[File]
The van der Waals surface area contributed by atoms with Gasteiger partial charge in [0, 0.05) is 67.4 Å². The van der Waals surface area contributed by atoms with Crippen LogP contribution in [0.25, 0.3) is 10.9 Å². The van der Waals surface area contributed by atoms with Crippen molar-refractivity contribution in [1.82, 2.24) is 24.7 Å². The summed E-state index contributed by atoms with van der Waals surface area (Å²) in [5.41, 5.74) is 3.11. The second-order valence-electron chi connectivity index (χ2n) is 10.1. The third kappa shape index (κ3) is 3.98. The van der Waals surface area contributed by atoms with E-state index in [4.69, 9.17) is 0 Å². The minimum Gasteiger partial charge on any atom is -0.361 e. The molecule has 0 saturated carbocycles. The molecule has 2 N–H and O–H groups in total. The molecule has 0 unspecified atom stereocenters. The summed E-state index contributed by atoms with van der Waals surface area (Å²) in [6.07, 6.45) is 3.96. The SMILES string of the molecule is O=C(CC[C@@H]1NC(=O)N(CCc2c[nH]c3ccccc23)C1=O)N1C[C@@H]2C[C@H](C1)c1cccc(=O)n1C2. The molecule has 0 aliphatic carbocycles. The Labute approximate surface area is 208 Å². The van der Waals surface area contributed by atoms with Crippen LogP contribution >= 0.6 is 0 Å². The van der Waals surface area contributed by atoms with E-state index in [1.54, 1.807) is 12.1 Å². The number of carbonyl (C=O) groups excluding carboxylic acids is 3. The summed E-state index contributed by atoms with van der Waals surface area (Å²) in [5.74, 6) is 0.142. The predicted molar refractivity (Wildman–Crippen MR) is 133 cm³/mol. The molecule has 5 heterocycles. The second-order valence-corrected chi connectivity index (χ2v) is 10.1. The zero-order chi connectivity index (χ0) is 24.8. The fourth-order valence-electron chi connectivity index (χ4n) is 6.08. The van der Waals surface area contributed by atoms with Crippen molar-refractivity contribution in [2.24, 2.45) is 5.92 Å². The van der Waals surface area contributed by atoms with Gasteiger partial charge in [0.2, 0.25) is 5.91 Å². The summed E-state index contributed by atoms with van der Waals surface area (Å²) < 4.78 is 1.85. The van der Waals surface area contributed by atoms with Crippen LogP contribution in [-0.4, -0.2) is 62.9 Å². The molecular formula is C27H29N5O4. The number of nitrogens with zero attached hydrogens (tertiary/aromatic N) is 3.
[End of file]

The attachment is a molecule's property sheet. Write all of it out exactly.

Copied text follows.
The van der Waals surface area contributed by atoms with Gasteiger partial charge in [0, 0.05) is 67.4 Å². The van der Waals surface area contributed by atoms with Crippen LogP contribution in [0.25, 0.3) is 10.9 Å². The van der Waals surface area contributed by atoms with Crippen molar-refractivity contribution in [1.82, 2.24) is 24.7 Å². The summed E-state index contributed by atoms with van der Waals surface area (Å²) in [5.41, 5.74) is 3.11. The second-order valence-electron chi connectivity index (χ2n) is 10.1. The third kappa shape index (κ3) is 3.98. The van der Waals surface area contributed by atoms with E-state index in [4.69, 9.17) is 0 Å². The minimum Gasteiger partial charge on any atom is -0.361 e. The molecule has 0 saturated carbocycles. The molecule has 2 N–H and O–H groups in total. The molecule has 0 unspecified atom stereocenters. The summed E-state index contributed by atoms with van der Waals surface area (Å²) in [6.07, 6.45) is 3.96. The SMILES string of the molecule is O=C(CC[C@@H]1NC(=O)N(CCc2c[nH]c3ccccc23)C1=O)N1C[C@@H]2C[C@H](C1)c1cccc(=O)n1C2. The molecule has 0 aliphatic carbocycles. The Labute approximate surface area is 208 Å². The van der Waals surface area contributed by atoms with Crippen LogP contribution >= 0.6 is 0 Å². The van der Waals surface area contributed by atoms with E-state index in [1.54, 1.807) is 12.1 Å². The number of carbonyl (C=O) groups excluding carboxylic acids is 3. The summed E-state index contributed by atoms with van der Waals surface area (Å²) in [5.74, 6) is 0.142. The predicted molar refractivity (Wildman–Crippen MR) is 133 cm³/mol. The molecule has 5 heterocycles. The second-order valence-corrected chi connectivity index (χ2v) is 10.1. The zero-order chi connectivity index (χ0) is 24.8. The fourth-order valence-electron chi connectivity index (χ4n) is 6.08. The van der Waals surface area contributed by atoms with Crippen molar-refractivity contribution in [2.24, 2.45) is 5.92 Å². The van der Waals surface area contributed by atoms with Gasteiger partial charge in [0.2, 0.25) is 5.91 Å². The summed E-state index contributed by atoms with van der Waals surface area (Å²) < 4.78 is 1.85. The van der Waals surface area contributed by atoms with Crippen LogP contribution in [-0.4, -0.2) is 62.9 Å². The molecular formula is C27H29N5O4. The number of nitrogens with zero attached hydrogens (tertiary/aromatic N) is 3.